Then we introduce them to the innovative, eco-friendly and strong “adoblock” – a brick designed from 90 percent of local earth, with benefits of being strong, buffering noise and temperature extremes, resistant to water and, best of all, produced at low cost by the community itself.
We bring in machines to manufacture these eco-bricks and teach the community how to use them to generate enough materials for all the houses to be built.
We help them plan their new home layout, including other eco-friendly, simple and cost-effective technologies, such as catching and storing rainwater for drinking and cooking, gray-water filtering for recycling waste water, and solar photovoltaic cells to generate electricity.
As this work continues, we find that the entire fabric of this community evolves into teamwork, excited about implementing these new opportunities, who together create new skills and jobs, which restructures the social fabric of individual families and the entire community. To date, Echale a tu casa has helped communities build nearly 26,000 homes, generating over 130,000 jobs and US $65 million of income.
Another track for Echale de tu casa is to make living conditions better in rural areas, to improve lives where communities exist instead of increasing urban migration.
Just one year ago, poor communities in Calakmul in Campeche, one of the largest Mayan culture cities in Mexico, were threatening deforestation of the world’s largest biosphere. In order to stop families from cutting down trees to build low-quality shack shelters and, while there, engaging in clandestine sales of endangered species and archaeological relics, instead of bringing in police forces to stop, Echale a tu casa started technical workshops for green housing construction and topics including sustainability. We began an on-site production system of green construction materials. Mortgage microfinance was offered. After one year, 1,000 strong, sustainable homes have been built, creating family income from 500 new jobs created, an economy spillover of US $6.5 million and the protection of the environment by the same community.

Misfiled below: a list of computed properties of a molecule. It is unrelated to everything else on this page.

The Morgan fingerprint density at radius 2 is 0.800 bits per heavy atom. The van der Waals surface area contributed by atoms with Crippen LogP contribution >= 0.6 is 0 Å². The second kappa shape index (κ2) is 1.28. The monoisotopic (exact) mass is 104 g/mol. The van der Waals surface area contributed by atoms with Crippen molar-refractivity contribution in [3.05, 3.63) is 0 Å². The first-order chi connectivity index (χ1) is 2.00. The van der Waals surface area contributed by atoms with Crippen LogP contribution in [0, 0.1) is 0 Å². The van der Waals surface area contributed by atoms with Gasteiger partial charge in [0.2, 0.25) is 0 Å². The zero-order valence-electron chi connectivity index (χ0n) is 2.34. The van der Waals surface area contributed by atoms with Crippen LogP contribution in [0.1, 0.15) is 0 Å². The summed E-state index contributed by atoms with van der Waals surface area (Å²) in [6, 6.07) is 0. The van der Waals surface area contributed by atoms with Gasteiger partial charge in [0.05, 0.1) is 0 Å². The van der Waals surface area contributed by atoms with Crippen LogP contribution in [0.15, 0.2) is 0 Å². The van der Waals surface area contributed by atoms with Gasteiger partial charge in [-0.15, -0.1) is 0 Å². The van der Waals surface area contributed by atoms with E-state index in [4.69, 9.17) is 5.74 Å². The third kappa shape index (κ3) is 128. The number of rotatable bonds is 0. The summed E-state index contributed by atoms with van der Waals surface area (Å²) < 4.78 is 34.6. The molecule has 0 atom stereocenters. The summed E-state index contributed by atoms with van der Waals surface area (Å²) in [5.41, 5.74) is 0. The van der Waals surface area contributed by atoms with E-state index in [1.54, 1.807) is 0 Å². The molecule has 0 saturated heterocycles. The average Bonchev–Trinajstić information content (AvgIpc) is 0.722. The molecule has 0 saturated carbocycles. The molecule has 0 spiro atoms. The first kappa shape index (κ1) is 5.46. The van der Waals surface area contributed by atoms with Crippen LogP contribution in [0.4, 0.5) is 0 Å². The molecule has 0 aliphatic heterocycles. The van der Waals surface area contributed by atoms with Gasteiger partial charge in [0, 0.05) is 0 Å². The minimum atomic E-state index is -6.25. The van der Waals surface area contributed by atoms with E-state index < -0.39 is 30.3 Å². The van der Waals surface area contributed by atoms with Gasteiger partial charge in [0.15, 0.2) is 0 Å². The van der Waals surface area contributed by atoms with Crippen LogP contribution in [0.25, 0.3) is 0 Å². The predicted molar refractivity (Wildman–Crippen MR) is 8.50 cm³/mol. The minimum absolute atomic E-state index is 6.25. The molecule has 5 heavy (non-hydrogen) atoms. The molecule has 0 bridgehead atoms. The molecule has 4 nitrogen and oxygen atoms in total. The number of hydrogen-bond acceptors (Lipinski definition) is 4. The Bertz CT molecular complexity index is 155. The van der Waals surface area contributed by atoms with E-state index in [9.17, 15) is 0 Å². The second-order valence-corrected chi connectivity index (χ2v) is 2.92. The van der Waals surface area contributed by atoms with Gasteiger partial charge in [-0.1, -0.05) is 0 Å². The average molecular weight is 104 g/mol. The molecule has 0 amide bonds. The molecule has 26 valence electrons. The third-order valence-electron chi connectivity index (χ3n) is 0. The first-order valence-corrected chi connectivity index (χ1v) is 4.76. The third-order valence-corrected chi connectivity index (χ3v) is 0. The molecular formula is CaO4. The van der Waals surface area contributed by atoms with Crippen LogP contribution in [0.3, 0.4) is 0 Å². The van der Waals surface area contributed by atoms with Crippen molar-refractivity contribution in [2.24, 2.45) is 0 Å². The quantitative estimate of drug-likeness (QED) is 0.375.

These results provide all involved with Echale a tu casa the enthusiasm and energy to share our processes and results with many in the affordable housing sector.
 For an excellent summary video of the process, visit www.echale.com.mx/ and click on the video (available in Spanish and English). It is an excellent summary of how Echale transforms home improvements from long-term struggle to efficient and sustainable housing. Then click on the video about “adoblocks” – with vivid images of how the entire community participates in making these eco-friendly materials, creating jobs and beautiful, affordable and sustainable homes.
 Echale a tu casa makes alliances with different financial institutions to finance 90% of the costs of the building projects: for example, private companies such as New Ventures or public sources such as Conavi, la Sociedad Hipotecaria Federal (SHF), el Consejo Nacional de Vivienda Verde Sustentable (Convives) and Housing Institutes in Mexican states, who have developed lines of credit for affordable housing.
Adoblocks result from engineering innovation by Ital Mexicana and the Institute CRAT of the University of Grenoble in France. This innovation was the first ecological construction system based on earth as a material more resistant than concrete and made by the community – that is, the manufacturing of the blocks is done in and by the community, not providing prefabricated building materials as has been done in the past. This adds economic value and appropriate technology benefits to the communities themselves.
The machine is a hydraulic press that exerts pressure of more than 40 tons to form each brick. Tests confirm the adoblock is stronger than one of concrete or clay. Regular tests evaluate brick quality and adoblock always comes out as strongest.